In 1781, the Articles of Confederation became the law of the land in the United States. This new government under the Articles, concerned heavily with the protection of minority rule, required a two-thirds majority to pass any law. Given the dysfunction and gridlock this created, it is no wonder this government was abolished in favor of a constitution which allowed for simple majority rule in both chambers of Congress. Today, however, we require three-fifths of the Senate to pass most laws. This aberration from the design set out by the founders is a betrayal of the American belief in democratic self-government. The filibuster, which requires more Senators than a simple majority to approve of most legislation, must be abolished.
Any argument for abolishing the filibuster must address its policy consequences. Those consequences are quite simple: it would become possible to pass massively popular progressive proposals. Based on the historical record of what sort of legislation the filibuster has blocked, these policies will reduce inequality, expand human rights, and make our political system more democratic. This makes it clear why conservatives are opposed to abolishing the filibuster: they are opposed to majoritarian governance and the progressive policies it will create. Conservatives wish to concentrate economic, social, and political power in the hands of a small minority of our country. This was the case when William F. Buckley argued to preserve white minority rule, it is the case when present-day conservative intellectuals argue to establish explicit minority rule, and it is the case now with their defense of the filibuster. The filibuster is just one more part of this larger struggle to silence the majority of the American people and block the policies they support.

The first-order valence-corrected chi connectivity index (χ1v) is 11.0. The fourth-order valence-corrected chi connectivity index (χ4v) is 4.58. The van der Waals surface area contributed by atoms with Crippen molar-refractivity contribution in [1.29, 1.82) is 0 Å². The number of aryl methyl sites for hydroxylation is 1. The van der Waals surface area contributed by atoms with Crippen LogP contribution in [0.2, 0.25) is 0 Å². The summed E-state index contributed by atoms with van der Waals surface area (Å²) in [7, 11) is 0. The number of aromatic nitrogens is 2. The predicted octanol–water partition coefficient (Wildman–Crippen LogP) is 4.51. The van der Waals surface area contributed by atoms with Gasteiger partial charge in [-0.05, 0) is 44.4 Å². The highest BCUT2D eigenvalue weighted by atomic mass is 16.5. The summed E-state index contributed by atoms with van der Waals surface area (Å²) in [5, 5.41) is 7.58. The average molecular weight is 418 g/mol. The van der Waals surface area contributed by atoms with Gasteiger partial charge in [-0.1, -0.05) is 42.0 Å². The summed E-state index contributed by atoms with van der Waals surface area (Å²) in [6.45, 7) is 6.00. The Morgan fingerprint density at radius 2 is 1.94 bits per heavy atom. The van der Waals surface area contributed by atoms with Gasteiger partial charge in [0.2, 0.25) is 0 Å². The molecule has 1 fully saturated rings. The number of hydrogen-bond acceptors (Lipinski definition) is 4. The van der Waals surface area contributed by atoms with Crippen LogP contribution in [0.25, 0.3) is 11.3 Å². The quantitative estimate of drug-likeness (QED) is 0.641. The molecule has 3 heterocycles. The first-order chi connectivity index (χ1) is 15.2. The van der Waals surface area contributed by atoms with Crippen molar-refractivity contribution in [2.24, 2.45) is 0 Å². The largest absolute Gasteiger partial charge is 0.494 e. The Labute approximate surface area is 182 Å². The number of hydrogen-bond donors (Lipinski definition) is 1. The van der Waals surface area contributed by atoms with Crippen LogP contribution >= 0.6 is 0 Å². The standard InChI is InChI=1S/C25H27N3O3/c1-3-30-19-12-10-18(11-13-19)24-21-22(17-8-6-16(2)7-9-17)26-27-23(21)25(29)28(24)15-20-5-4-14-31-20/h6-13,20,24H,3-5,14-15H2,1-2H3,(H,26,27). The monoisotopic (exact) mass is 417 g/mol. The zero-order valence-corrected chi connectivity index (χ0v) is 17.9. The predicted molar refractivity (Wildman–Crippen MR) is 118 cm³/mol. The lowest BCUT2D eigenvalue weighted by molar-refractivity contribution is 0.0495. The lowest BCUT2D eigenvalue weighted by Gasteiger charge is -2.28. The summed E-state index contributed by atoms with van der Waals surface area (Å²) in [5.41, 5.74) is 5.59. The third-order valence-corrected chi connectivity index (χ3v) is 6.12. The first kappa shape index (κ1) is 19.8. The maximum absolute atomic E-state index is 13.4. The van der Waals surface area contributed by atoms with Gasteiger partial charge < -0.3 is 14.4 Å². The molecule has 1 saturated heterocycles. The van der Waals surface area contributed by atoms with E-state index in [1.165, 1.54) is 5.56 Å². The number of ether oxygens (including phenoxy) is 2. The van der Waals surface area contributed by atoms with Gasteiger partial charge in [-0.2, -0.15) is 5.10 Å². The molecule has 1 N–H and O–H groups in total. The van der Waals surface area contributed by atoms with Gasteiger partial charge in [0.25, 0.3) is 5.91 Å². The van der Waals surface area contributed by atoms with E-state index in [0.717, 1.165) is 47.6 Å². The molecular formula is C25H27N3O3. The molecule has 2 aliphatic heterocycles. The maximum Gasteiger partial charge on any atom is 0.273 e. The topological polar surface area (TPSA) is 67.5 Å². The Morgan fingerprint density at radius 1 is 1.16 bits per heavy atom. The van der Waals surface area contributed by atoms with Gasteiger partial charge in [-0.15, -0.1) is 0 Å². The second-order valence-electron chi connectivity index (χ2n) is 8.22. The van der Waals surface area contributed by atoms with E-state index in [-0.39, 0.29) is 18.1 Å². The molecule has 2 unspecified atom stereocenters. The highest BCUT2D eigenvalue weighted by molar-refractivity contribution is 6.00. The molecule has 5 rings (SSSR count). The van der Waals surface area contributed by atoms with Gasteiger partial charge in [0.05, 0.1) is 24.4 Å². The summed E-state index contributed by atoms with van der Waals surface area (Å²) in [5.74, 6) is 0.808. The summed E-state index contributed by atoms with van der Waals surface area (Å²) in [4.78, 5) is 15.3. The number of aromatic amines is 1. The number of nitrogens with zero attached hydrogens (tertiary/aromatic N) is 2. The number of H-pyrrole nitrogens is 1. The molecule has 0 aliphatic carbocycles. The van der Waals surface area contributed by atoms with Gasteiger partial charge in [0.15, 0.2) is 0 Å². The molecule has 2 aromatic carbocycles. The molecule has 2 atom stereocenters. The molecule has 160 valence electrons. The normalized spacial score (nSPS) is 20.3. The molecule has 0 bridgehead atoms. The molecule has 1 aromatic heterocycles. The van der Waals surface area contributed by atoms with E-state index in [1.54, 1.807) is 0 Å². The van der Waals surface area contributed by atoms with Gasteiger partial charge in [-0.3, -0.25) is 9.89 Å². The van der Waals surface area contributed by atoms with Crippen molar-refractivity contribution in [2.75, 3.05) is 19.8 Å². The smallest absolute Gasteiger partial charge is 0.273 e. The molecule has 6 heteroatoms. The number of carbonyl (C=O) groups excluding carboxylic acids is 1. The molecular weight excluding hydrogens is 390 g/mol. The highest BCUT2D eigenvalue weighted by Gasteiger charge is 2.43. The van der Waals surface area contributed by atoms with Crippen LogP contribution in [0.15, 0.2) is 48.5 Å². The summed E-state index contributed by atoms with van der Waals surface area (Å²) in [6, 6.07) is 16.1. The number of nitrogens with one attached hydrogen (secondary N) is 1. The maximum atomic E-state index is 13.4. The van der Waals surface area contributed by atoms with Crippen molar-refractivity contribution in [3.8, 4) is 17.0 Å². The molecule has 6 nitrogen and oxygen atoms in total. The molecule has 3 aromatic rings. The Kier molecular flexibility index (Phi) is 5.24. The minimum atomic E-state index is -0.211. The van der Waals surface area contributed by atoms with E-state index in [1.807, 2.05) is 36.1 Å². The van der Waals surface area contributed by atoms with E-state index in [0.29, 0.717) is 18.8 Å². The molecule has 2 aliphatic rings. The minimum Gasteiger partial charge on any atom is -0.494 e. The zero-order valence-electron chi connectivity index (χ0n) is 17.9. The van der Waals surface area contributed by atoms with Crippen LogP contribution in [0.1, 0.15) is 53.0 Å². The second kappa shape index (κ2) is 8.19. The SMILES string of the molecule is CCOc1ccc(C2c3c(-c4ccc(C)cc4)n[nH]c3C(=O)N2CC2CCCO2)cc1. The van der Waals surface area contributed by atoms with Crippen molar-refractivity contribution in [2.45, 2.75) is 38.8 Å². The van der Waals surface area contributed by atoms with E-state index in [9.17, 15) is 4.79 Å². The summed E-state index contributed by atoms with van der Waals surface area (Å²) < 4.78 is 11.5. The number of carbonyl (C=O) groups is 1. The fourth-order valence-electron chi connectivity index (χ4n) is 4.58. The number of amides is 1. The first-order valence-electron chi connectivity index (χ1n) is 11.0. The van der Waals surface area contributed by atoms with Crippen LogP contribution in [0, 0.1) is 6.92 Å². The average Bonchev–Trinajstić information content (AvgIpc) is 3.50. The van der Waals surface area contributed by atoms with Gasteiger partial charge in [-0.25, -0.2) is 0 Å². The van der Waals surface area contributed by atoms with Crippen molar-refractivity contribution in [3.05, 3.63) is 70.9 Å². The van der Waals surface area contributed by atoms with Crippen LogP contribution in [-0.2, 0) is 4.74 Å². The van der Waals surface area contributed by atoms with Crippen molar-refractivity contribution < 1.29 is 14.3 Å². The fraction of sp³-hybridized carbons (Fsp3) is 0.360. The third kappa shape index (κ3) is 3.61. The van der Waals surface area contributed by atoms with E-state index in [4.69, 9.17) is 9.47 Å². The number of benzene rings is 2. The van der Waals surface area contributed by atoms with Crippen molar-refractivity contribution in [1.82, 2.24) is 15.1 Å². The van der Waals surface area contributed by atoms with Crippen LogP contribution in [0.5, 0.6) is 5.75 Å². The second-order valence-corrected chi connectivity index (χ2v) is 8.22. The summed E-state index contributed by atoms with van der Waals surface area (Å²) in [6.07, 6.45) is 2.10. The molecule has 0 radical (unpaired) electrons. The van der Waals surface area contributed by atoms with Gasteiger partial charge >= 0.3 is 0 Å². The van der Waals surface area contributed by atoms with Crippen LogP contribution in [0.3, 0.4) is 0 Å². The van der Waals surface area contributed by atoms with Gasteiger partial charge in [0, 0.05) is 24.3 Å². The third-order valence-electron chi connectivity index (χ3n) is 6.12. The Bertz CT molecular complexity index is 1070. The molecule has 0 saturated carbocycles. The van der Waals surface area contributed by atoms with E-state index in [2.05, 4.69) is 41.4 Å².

Conservatives argue that the filibuster protects progressives as well. They gravely predict what may happen to future progressive efforts if conservatives come to control all branches of government by a simple majority with no filibuster in place. This, however, is a specious argument. If they really believed that they could more easily come to control the government and advance their policies through majoritarianism, they would be advocating to abolish the filibuster as well. However, conservatives and Republicans recognize that abolishing the filibuster will doom their smaller, less popular, and less supported party to irrelevance. They could change this by adopting beliefs most Americans support; but, at the moment, they have no real incentive to do this. Why would they when the filibuster gives their minority so much power? The truth is that they are simply afraid of a level playing field because they know that they will lose.
We live in a democratic republic. That first word, democratic, means that the popular will — expressed through a majority of our elected officials — is supposed to be enacted. Popular rule must then be taken as the default, and any step away from it must be heavily justified by practical circumstances and pragmatic outcomes. The burden of proof is on conservatives to show why the American people cannot be trusted to elect a popular government which operates by majority rule. Conservatives do not believe the simple majority of Americans can be trusted with democracy, and it is up to them to say why they are so afraid of the majority of the American people. There is only one alternative: abolish the filibuster, embrace democracy, trust the American people to elect a government which represents their interests, and argue on the merits of policy rather than trying to grind the government to a halt.